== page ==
Thursday, September 12, 2013

Just what is ACTUALLY wrong with films with subtitles



The subject line of this blog was a question asked to me by an actress friend of mine namely Rebecca Callard. I say friend simply because it sounds better than ‘I’m a fan of hers’ In truth I’ve been an admirer of her work for 20 years, seen her in plays on four occasions in that time. I have a web page on her for which she gives me the odd bit of information for and we exchange the odd tweet from time to time. We exchanged tweets a few months back after a friend of hers said that she didn’t want to see a film as it had subtitles (i.e. foreign language film with English subtitles). Rebecca couldn’t believe this as she was missing out on seeing a highly regarded film.

Her taste in films was the subject of some gently mickey taking on twitter by a dear friend of Rebecca’s of late and I (a little bit rudely I must admit) joined in with comments on films with subtitles, with reference to the earlier conversation. Rebecca replied with the comment ‘Just what is ACTUALLY wrong with films with subtitles’. I thought that this would be a good subject for a blog.

The thing is my preference of films without subtitles says far more about me than it does about the films. I fully appreciate that Britain and the US aren’t the only ones to make great films and there is a whole world of cinema out there waiting to be discovered. But to me having a film where I’ve got to read the whole way through. Making sure that I read fast enough to finish each line before the next line appears. Sounds like hard work. The old line is of course, if I want to read I’ll buy a book, but there is more than that. A film is a visual art which transports you to a different place, It can entertain. It can educate. It can play with your emotions. I’m sure each director aims to ensure that their film does all of these to the best they can. Can you have a full experience if you are reading subtitles the whole way through?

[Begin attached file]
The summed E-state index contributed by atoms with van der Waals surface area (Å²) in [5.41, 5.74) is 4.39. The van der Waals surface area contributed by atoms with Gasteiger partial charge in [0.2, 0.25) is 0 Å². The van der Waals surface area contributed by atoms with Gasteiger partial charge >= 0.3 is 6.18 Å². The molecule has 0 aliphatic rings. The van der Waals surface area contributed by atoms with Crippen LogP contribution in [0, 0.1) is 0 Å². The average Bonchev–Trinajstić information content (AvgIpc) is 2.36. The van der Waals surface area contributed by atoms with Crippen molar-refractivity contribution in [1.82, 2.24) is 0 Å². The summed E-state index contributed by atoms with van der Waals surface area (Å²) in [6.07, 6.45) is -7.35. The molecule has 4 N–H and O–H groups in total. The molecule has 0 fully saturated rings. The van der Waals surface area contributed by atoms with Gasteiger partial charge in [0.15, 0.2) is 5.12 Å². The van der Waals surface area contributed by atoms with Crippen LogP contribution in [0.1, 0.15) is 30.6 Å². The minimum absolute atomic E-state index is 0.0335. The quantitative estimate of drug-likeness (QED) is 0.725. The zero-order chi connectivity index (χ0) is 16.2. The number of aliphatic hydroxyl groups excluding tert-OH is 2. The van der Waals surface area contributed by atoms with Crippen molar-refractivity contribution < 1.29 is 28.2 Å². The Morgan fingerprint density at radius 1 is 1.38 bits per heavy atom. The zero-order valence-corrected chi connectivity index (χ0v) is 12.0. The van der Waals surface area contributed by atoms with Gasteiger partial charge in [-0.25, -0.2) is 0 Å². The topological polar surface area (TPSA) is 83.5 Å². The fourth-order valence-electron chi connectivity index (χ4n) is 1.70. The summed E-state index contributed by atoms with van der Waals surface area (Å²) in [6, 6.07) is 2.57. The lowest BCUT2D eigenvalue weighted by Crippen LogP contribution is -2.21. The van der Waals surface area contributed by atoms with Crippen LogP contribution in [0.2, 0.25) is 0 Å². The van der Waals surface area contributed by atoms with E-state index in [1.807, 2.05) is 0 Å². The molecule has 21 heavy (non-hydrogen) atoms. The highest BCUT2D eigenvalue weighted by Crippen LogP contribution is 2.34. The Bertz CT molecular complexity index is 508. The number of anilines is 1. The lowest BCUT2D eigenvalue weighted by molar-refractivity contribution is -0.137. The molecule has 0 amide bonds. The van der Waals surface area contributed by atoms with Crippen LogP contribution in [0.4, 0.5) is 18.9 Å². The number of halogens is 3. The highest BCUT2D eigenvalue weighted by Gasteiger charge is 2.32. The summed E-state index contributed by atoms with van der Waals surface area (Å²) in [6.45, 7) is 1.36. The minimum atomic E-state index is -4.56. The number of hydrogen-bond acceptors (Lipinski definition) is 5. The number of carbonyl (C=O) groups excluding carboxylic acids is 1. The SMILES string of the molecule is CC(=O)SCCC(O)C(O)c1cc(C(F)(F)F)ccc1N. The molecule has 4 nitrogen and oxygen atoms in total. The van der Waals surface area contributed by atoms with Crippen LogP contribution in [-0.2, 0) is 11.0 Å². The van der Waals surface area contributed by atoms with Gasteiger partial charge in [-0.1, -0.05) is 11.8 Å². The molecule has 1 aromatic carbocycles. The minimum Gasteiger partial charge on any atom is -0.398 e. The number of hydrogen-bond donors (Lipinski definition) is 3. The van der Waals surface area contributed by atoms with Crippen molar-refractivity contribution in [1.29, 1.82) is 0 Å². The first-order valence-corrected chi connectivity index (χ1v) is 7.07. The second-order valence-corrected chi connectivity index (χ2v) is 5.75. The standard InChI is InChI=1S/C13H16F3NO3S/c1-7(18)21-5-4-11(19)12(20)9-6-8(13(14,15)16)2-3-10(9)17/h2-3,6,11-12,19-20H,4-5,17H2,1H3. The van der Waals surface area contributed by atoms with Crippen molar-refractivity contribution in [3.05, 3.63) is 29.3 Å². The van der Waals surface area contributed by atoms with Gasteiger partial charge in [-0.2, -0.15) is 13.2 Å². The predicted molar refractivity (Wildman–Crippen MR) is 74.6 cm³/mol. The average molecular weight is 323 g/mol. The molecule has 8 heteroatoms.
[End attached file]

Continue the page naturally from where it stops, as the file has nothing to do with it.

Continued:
Another problem I have is my appalling attention span. I really cannot concentrate on anything for any length of time, I’ve missed many a key moment in a film or TV programme due to me not giving it my full attention. I’m writing this blog on the train home and I’ve probably spent 50 percent of my time writing and the other looking out of the window. I have wondered if I’m borderline dyslexic. They have short attention spans and whilst my math and ICT skills are really good. I always struggled with English at school. My teachers blamed it on me missing nearly a whole year of school when I was very young with various chest complaints (whooping chough, bronchitis etc). Though this isn’t stopping me trying to write a book. However, I’m sure that if I saw a film with subtitles I’d miss some key dialogue along the way and loose the plot of the film.

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1 Comments:

At 6:00 PM, Blogger Janet E Davis said...

Watching a film (or tv programme) with subtitles is harder work but I found it became almost second nature when I started following the Scandinavian dramas on tv. If the story is a good one, I get absorbed, and even start to notice similarities or differences between the spoken language and the written language.

 

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